Zachary Boddy (They / Them) is a Staff Writer for Windows Central, primarily focused on covering the latest news in tech and gaming, the best Xbox and PC games, and the most interesting Windows and Xbox hardware. They have been gaming and writing for most of their life starting with the original Xbox, and started out as a freelancer for Windows Central and its sister sites in 2019. Now a full-fledged Staff Writer, Zachary has expanded from only writing about all things Minecraft to covering practically everything on which Windows Central is an expert, especially when it comes to Microsoft. You can find Zachary on Twitter @BoddyZachary.

  • Unless the net result of the executive order is the prohibitiom of economic shutdowns due to pandemics, I'm not sure what they are hoping to accomplish. That is why there is a shortage and it will take time for that to sort itself out, regardless of where the chips are made.
  • The Exec Order is simply a review of current state. In an of itself, it doesn't fix anything. But it's hard to fix things if you don't actually understand where all the gaps are. It's not at simple as Step 1. Make chip. Step 2. Install chip.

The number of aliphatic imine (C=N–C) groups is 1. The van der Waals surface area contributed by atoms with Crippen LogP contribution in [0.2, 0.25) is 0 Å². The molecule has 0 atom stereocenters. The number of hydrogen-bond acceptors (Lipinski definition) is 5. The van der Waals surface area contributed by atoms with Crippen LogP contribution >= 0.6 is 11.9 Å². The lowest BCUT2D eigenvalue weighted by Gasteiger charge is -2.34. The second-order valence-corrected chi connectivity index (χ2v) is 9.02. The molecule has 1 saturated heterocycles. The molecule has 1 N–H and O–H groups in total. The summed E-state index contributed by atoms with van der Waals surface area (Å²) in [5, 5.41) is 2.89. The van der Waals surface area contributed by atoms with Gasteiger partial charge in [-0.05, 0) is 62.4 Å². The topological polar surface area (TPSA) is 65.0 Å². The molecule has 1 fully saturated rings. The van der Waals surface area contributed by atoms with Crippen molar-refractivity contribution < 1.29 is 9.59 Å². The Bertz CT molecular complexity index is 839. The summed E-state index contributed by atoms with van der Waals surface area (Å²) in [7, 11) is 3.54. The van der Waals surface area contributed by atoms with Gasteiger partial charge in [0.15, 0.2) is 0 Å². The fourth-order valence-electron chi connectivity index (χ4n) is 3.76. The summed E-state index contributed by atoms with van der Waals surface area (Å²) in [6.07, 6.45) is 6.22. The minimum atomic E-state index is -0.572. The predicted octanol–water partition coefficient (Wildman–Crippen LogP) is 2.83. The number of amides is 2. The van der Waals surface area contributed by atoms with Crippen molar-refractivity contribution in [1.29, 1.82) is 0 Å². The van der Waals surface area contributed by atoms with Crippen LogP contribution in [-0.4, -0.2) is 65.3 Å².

• Step one: build semiconductor foundry.
    Step two: regularly invest in developing better production processes. TMSC did both.
    Intel slacked on step two.
    It would help if there were more local players actively competing.
  • Executive orders can't magically change supply and demand for the better. This is ridiculous and if passed would just be a waste of taxpayer money.
  • You have to start somewhere. The fact remains that U.S. semiconductor manufacturing (among other sectors) has fallen behind compared to the competition, principally in Taiwan. This is a simple fact, and it was the case pre-pandemic. Covid just exposed it and made it more obvious. Nearly all AMD, Qualcomm and Apple's core chips are made in Taiwan, when their largest market is here in the U.S. They need to seriously re-invest significantly in local semiconductor manufacturing.
  • Good to see someone who puts thoughts into their comments and just doesn't react.